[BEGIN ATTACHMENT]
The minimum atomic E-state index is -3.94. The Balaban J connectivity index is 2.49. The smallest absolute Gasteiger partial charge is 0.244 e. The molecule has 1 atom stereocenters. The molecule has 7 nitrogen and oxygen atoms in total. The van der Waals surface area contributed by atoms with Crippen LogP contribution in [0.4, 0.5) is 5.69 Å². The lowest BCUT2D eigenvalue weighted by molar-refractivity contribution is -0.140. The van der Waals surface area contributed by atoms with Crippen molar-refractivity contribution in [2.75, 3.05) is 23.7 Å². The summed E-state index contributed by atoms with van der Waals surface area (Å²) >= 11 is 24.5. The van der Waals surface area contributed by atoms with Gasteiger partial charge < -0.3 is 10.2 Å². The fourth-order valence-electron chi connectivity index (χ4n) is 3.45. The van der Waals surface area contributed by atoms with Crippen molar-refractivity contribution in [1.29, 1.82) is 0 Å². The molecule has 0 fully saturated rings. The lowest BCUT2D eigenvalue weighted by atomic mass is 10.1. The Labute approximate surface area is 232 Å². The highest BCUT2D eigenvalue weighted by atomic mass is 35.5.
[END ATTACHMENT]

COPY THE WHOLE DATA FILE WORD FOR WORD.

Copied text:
The minimum atomic E-state index is -3.94. The Balaban J connectivity index is 2.49. The smallest absolute Gasteiger partial charge is 0.244 e. The molecule has 1 atom stereocenters. The molecule has 7 nitrogen and oxygen atoms in total. The van der Waals surface area contributed by atoms with Crippen LogP contribution in [0.4, 0.5) is 5.69 Å². The lowest BCUT2D eigenvalue weighted by molar-refractivity contribution is -0.140. The van der Waals surface area contributed by atoms with Crippen molar-refractivity contribution in [2.75, 3.05) is 23.7 Å². The summed E-state index contributed by atoms with van der Waals surface area (Å²) >= 11 is 24.5. The van der Waals surface area contributed by atoms with Gasteiger partial charge < -0.3 is 10.2 Å². The fourth-order valence-electron chi connectivity index (χ4n) is 3.45. The van der Waals surface area contributed by atoms with Crippen molar-refractivity contribution in [1.29, 1.82) is 0 Å². The molecule has 0 fully saturated rings. The lowest BCUT2D eigenvalue weighted by atomic mass is 10.1. The Labute approximate surface area is 232 Å². The highest BCUT2D eigenvalue weighted by atomic mass is 35.5.